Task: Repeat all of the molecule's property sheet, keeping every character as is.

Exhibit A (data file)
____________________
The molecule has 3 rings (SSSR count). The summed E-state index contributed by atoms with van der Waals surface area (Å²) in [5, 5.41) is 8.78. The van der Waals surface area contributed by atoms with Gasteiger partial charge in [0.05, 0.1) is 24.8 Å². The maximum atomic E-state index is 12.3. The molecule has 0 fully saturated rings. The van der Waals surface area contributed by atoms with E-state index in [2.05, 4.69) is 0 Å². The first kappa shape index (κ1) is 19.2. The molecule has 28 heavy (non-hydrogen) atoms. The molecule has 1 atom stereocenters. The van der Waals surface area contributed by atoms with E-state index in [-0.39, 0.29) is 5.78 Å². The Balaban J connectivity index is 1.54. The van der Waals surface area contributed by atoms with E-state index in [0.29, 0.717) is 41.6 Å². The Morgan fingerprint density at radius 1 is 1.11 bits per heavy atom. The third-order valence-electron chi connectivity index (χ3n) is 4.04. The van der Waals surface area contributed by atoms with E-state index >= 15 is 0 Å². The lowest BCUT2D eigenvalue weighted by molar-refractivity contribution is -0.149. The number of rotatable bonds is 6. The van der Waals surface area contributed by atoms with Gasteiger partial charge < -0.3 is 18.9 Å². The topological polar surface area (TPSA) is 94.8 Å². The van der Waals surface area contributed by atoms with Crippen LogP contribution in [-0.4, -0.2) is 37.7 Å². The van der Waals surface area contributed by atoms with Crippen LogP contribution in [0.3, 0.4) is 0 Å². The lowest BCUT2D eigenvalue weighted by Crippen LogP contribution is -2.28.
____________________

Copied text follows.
The molecule has 3 rings (SSSR count). The summed E-state index contributed by atoms with van der Waals surface area (Å²) in [5, 5.41) is 8.78. The van der Waals surface area contributed by atoms with Gasteiger partial charge in [0.05, 0.1) is 24.8 Å². The maximum atomic E-state index is 12.3. The molecule has 0 fully saturated rings. The van der Waals surface area contributed by atoms with E-state index in [2.05, 4.69) is 0 Å². The first kappa shape index (κ1) is 19.2. The molecule has 28 heavy (non-hydrogen) atoms. The molecule has 1 atom stereocenters. The van der Waals surface area contributed by atoms with E-state index in [-0.39, 0.29) is 5.78 Å². The Balaban J connectivity index is 1.54. The van der Waals surface area contributed by atoms with E-state index in [0.29, 0.717) is 41.6 Å². The Morgan fingerprint density at radius 1 is 1.11 bits per heavy atom. The third-order valence-electron chi connectivity index (χ3n) is 4.04. The van der Waals surface area contributed by atoms with E-state index >= 15 is 0 Å². The lowest BCUT2D eigenvalue weighted by molar-refractivity contribution is -0.149. The number of rotatable bonds is 6. The van der Waals surface area contributed by atoms with Gasteiger partial charge < -0.3 is 18.9 Å². The topological polar surface area (TPSA) is 94.8 Å². The van der Waals surface area contributed by atoms with Crippen LogP contribution in [-0.4, -0.2) is 37.7 Å². The van der Waals surface area contributed by atoms with Crippen LogP contribution in [0.3, 0.4) is 0 Å². The lowest BCUT2D eigenvalue weighted by Crippen LogP contribution is -2.28.